Quite a bit has happened since my last post! I made it through a relatively uneventful third trimester and delivered baby Alice 10 days early on July 21, 2015. She clocked in at 6 lbs 11oz, 18.5 inches. I was so busy, sometimes tired, and generally caught up in life during the second half of the pregnancy that I really neglected blogging any updates. See below for a bit of a retrospective on the pregnancy, as well as how we’re all doing now that we are a party of three 🙂
My third trimester progressed normally, and my lack of a stomach (thankfully) caused no complications. Toward the end, keeping food down was a challenge. As some of my stomachless friends can attest, something about not having a stomach makes the esophagus more sensitive and likely to randomly ‘reject’ bites of food. Sometimes its happens when you don’t chew enough, eat too quickly, etc.. sometimes it seems to happen for no reason at all. The ‘no reason at all’ esophageal spasms seemed to considerably increase as Alice grew and took up more and more space, but it didn’t make eating or weight gain impossible. By the end of the pregnancy, I was avoiding dry bread or tougher proteins (think steak, chicken breast, etc.) entirely. This went away entirely after she was born.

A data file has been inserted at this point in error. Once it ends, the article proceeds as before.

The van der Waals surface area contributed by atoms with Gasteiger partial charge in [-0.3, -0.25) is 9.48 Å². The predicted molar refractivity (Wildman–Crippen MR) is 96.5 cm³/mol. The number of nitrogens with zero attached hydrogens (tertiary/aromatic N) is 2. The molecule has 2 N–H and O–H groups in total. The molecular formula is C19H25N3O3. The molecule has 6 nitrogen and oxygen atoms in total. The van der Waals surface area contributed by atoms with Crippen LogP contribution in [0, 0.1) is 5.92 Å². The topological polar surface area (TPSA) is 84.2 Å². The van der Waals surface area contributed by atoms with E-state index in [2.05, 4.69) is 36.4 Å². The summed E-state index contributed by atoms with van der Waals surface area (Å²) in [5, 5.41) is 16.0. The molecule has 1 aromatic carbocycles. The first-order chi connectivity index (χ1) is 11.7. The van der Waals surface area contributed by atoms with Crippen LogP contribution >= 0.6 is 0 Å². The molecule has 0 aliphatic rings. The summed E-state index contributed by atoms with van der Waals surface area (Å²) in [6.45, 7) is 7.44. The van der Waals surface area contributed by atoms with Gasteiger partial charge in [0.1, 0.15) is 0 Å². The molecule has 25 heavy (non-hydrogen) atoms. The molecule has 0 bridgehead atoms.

In the last 2 months of my pregnancy, I felt like I was constantly back and forth to the doctor’s office- either the OBGYN or my GI specialist. My Iron and B12 levels stayed in the high healthy range for the duration of my pregnancy with normal oral supplementation- no needles or infusions necessary! Even though the extra doctor’s appointments were a major hassle for my schedule, I got a lot of peace of mind out of knowing that while my lack of a stomach made my situation special, there was absolutely nothing abnormal or concerning about my pregnancy or about Alice . All of us TG-ers have diverse recovery stories, but for me, going into this pregnancy fully recovered, healthy and in decent shape, I was able to avoid being categorized as high risk or referred to maternal-fetal medicine practice at any time during the pregnancy. Being able to go to my normal OB practice and see normal OB’s and midwives throughout the duration of the pregnancy did a lot to keep my stress and worry level down.